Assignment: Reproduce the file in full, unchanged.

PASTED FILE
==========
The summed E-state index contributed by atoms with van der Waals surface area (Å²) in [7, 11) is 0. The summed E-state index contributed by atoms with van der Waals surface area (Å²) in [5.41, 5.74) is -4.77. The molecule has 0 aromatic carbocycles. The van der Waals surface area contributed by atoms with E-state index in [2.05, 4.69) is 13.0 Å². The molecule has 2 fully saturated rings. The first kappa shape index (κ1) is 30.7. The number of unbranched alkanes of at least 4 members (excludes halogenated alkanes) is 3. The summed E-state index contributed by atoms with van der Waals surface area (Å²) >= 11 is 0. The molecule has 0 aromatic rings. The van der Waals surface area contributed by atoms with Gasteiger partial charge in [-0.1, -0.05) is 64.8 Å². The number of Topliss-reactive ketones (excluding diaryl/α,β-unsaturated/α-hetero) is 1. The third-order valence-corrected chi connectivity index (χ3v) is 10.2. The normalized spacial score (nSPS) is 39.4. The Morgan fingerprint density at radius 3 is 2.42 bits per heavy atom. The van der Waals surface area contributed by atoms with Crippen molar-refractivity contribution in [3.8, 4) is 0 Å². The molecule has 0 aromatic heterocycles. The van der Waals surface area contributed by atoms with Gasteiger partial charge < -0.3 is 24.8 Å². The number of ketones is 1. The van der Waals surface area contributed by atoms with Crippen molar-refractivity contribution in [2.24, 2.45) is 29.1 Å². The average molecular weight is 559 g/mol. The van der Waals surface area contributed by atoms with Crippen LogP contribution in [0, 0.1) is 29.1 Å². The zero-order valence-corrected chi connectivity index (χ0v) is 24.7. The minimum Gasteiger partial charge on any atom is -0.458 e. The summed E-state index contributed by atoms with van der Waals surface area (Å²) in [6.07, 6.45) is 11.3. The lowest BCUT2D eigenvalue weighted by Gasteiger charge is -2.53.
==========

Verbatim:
The summed E-state index contributed by atoms with van der Waals surface area (Å²) in [7, 11) is 0. The summed E-state index contributed by atoms with van der Waals surface area (Å²) in [5.41, 5.74) is -4.77. The molecule has 0 aromatic carbocycles. The van der Waals surface area contributed by atoms with E-state index in [2.05, 4.69) is 13.0 Å². The molecule has 2 fully saturated rings. The first kappa shape index (κ1) is 30.7. The number of unbranched alkanes of at least 4 members (excludes halogenated alkanes) is 3. The summed E-state index contributed by atoms with van der Waals surface area (Å²) >= 11 is 0. The molecule has 0 aromatic rings. The van der Waals surface area contributed by atoms with Gasteiger partial charge in [-0.1, -0.05) is 64.8 Å². The number of Topliss-reactive ketones (excluding diaryl/α,β-unsaturated/α-hetero) is 1. The third-order valence-corrected chi connectivity index (χ3v) is 10.2. The normalized spacial score (nSPS) is 39.4. The Morgan fingerprint density at radius 3 is 2.42 bits per heavy atom. The van der Waals surface area contributed by atoms with Crippen molar-refractivity contribution in [3.8, 4) is 0 Å². The molecule has 0 aromatic heterocycles. The van der Waals surface area contributed by atoms with Gasteiger partial charge < -0.3 is 24.8 Å². The number of ketones is 1. The van der Waals surface area contributed by atoms with Crippen molar-refractivity contribution in [2.24, 2.45) is 29.1 Å². The average molecular weight is 559 g/mol. The van der Waals surface area contributed by atoms with Crippen LogP contribution in [0, 0.1) is 29.1 Å². The zero-order valence-corrected chi connectivity index (χ0v) is 24.7. The minimum Gasteiger partial charge on any atom is -0.458 e. The summed E-state index contributed by atoms with van der Waals surface area (Å²) in [6.07, 6.45) is 11.3. The lowest BCUT2D eigenvalue weighted by Gasteiger charge is -2.53.